And lo, there came a day, a day unlike any other – when Sony got so desperate to cash in on any remaining vestige of its Spider-Man license it could, that it greenlit a Hypno-Hustler movie.
Starring Donald Glover.
This “news” was broken a few days ago by THR, reporting that, after the palpable success of Morbius and the sure-to-be box office dynamite of the upcoming Kraven movie next October (pushed back since – *checks notes* – at least 2015), the next item on Sony’s “let’s milk our Spidey license for all it’s worth” game plan will soon revolve around a Hypno-Hustler movie.
Debuting in 1978’s Peter Parker, the Spectacular Spider-Man #24 by writer Bill Mantlo and artist Frank Springer, whereupon he underwent a slew of disco-themed crimes before being stopped by Aunt May’s favorite nephew and relegated to many a worst-villains-ever list. He’s showed up sporadically in the decades since, usually as a punchline, but now Sony, in their infinite wisdom, seems to think he should headline his own Spider-Man Universe film.
Even more baffling, Sony has Donald Glover attached to play the titular villain, which is… interesting, to say the least. Lest you think this write-up was all snark, there’s a germ of a halfway-decent idea here: Glover is, of course, also known as rapper Childish Gambino, is a talent of no small means. The impresario behind This is America got his professional Hollywood start at just twenty-three as a writer for 30 Rock, before graduating to acting on Community and channeling his inner Billy Dee Williams as a young Lando Calrissian in Solo. All the while, he lit up the charts and collected an impressive five Grammies and another seven nominees for his music. Oh, and there’s that little show of his called Atlanta, which you may have heard of from its piles of awards. Point is, dude has skill – but also range, and a pretty keen ability to know how to credibly keep pushing the boundaries of what people assume he’s capable of. Bottom line, he didn’t get to where he is by being stupid.
It gets even more interesting when you consider that he’s already made his MCU debut in Spider-Man: Homecoming, as small-time criminal Aaron Davis, who would go on in Marvel’s Ultimate Universe to become the Prowler and, oh, be Miles Morales’ uncle. His screen time in that film was limited, but he was in kind of scene that was specifically designed to allow for the percolation of future plots – and presumably, the intro of both Prowler and Miles Morales at some point down the MCU line. Neither has yet to materialize, but with Miles having another big pop cultural moment with next year’s Across the Spider-Verse, the door should have been open for Glover to resume his role. This extraordinarily odd Hypno-Hustler announcement complicates that possibility – especially since Tom Holland’s return to the MCU has yet to be confirmed, leaving any potential Spidey-centric plans for Marvel in limbo.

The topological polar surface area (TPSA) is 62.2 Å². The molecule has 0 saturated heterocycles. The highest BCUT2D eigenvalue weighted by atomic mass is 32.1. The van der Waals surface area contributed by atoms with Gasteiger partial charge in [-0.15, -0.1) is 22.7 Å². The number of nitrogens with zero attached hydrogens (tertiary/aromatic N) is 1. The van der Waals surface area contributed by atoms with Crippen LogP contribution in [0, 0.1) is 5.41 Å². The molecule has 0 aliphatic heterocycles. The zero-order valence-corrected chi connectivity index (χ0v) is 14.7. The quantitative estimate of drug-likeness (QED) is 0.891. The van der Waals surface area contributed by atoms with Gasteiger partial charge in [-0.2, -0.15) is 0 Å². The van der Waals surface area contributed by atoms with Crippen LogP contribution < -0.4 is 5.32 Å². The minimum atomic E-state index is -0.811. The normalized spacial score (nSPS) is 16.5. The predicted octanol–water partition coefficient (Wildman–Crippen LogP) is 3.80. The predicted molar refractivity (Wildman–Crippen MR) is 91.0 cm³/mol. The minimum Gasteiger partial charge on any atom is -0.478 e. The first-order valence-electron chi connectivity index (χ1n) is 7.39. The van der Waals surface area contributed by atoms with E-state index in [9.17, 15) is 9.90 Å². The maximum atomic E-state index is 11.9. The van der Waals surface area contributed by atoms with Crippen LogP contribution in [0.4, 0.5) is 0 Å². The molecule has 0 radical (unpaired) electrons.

Even further complicating the matter: Sony has, for a number of years now, had grand designs on a Spider-Man web (heh) of films sans Spidey, dating back at least as far as 2014’s Amazing Spider-Man 2, which set up the Sinister Six – each of whom was touted as being prepped for their own individual films. But the disappointing returns on ASM 2 seemed to put the kibosh on a potential shared universe of Spidey movies, and the eventual shared status of Spidey between Sony and Disney made things somehow even more complicated. Sony seems to believe it still has the capability to render a Spidey-less Spider-Man universe by focusing on his villains (and look, both Venom movies made bank even though they were critically drubbed, so they’re clearly not completely wrong in their thinking), but, seriously… Hypno-Hustler?
It’s possible to imagine a scenario where Glover somehow morphs the disco-era detritus villain into a sort of wacky meta-commentary on the awesomeness of z-list villains, maybe. Or maybe he completely revamps him into some sort of a… rapping villain…? That seems like a pretty bad idea. Honestly, it all does, and given Sony’s track record with these things, the announcement doesn’t exactly instill confidence. But Donald Glover’s involvement does raise eyebrows in a cautiously good way. And so, nerds, until we know more, you’re just going to have to settle for that: whatever the hell a Hypno-Hustler movie is going to look like, it probably won’t look anything like you’re expecting. Whether that’s a good thing or not remains to be seen, but let’s be real: anything this weird is, at the very least, bound for the eventual cult classic status.